The Tonally Incoherent Three Billboards Outside Ebbing, Missouri Hasn't a Clue How to Manage Its Weighty Themes and Discordant Plot | Film Review | Indy Week

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The Tonally Incoherent Three Billboards Outside Ebbing, Missouri Hasn't a Clue How to Manage Its Weighty Themes and Discordant Plot

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Three Billboards Outside Ebbing, Missouri

Opening Wednesday, Nov. 22

The Three Billboards Outside Ebbing, Missouri in question line a little-traveled byway called Drinkwater Road. In this forgotten place, Mildred Hayes (Frances McDormand) revives a fading tragedy. She spends five thousand dollars to turn the weathered signs into beacons shining on her daughter's unsolved rape and murder seven months ago. They read: "Raped While Dying," "And Still No Arrests?," and "How Come, Chief Willoughby?."

Drinkwater Road is described as a stretch people drive down only "if they got lost or they're retards." This off-color quip works when a character says it once. But by the time the third local yokel makes the same crack, it becomes the canary in the coalmine of a tonally incoherent dark-comedy-drama that doesn't have a clue how to manage its weighty themes and discordant plot.

Mildred is trying to embarrass the local police chief, Bill Willoughby (Woody Harrelson), into action. Her rage and frustration are understandable, even laudable. She could be an avenging angel on a mission to topple a corrupt patriarchy. But Willoughby, who is dying of cancer, seems sincere in his desire to find the killer, and his investigation has hit a legitimate dead end. So it just seems cruel that Mildred puts up the billboards now, because, as she tells him, "they won't be as effective after you croak."

We also never understand why the townsfolk turn on a grieving mother because she scolds the police chief in some secluded signage. But turn they do, beginning with Willoughby and continuing with his deputy, Jason Dixon (Sam Rockwell), a cartoon racist who has a reputation for beating up African Americans.

British writer-director Martin McDonagh (In Bruges) uses Mildred's victimhood to absolve her for every coarse invective and aggressive urge, however felonious or extreme. She drills a hole into the thumb of a reproving dentist. She sends a pious preacher packing with a diatribe about enabling pedophilia.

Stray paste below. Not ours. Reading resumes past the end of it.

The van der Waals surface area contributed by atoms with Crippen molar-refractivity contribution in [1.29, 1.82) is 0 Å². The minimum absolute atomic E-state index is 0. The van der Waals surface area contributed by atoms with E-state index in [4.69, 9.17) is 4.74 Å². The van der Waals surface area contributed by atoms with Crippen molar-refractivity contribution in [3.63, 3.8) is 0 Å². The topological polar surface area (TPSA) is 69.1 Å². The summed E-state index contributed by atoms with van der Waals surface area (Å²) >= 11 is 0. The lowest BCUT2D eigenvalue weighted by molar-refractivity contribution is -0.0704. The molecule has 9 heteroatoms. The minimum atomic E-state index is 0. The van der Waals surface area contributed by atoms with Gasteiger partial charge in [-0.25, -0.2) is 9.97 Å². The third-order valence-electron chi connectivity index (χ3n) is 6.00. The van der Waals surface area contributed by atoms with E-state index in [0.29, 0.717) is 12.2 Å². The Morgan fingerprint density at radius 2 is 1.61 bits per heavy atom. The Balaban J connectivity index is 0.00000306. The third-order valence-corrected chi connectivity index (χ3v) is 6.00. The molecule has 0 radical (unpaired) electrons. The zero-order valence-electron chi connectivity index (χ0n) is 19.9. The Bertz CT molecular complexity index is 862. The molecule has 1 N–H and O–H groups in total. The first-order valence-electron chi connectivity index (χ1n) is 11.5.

But McDonagh fails to coalesce the dramatic and dark-comedic elements (maybe the Coen brothers could have). The fictitious Ebbing was apparently conceived while binge-watching reruns of Carter Country and The Dukes of Hazzard. The denizens don't act and talk like actual people; McDonagh's trademark obscenities are so forced that they sound like bad punch lines. Mildred and her daughter casually call each other "cunts" in a flashback. Willoughby says "goddamn" a lot, whether over Easter dinner or while giving his kids water-safety tips. Mildred's son, Robbie (Lucas Hedges), calls his mom a bitch right before her ex-husband, Charlie (John Hawkes), pops in for a flash of domestic violence, interrupted by some kooky non sequiturs from his nineteen-year-old girlfriend.

There are supposedly lessons to learn in this aimless milieu. Indeed, the themes are so patent they might as well be on billboards: wrath, cataclysm, and redemption. Rockwell improves his performance after a mid-film event sends Dixon into a spiritual spiral and erodes Mildred's moral high ground. The pair traverses hellfire, but their destination is less like earned salvation than weary resignation. The boundaries between good and evil are so blurry that we're left in a state of ethical ambivalence, and the setting rings so false that we just don't care. Three Billboards is neither the farce it thinks it is nor the emotional odyssey it could have been.

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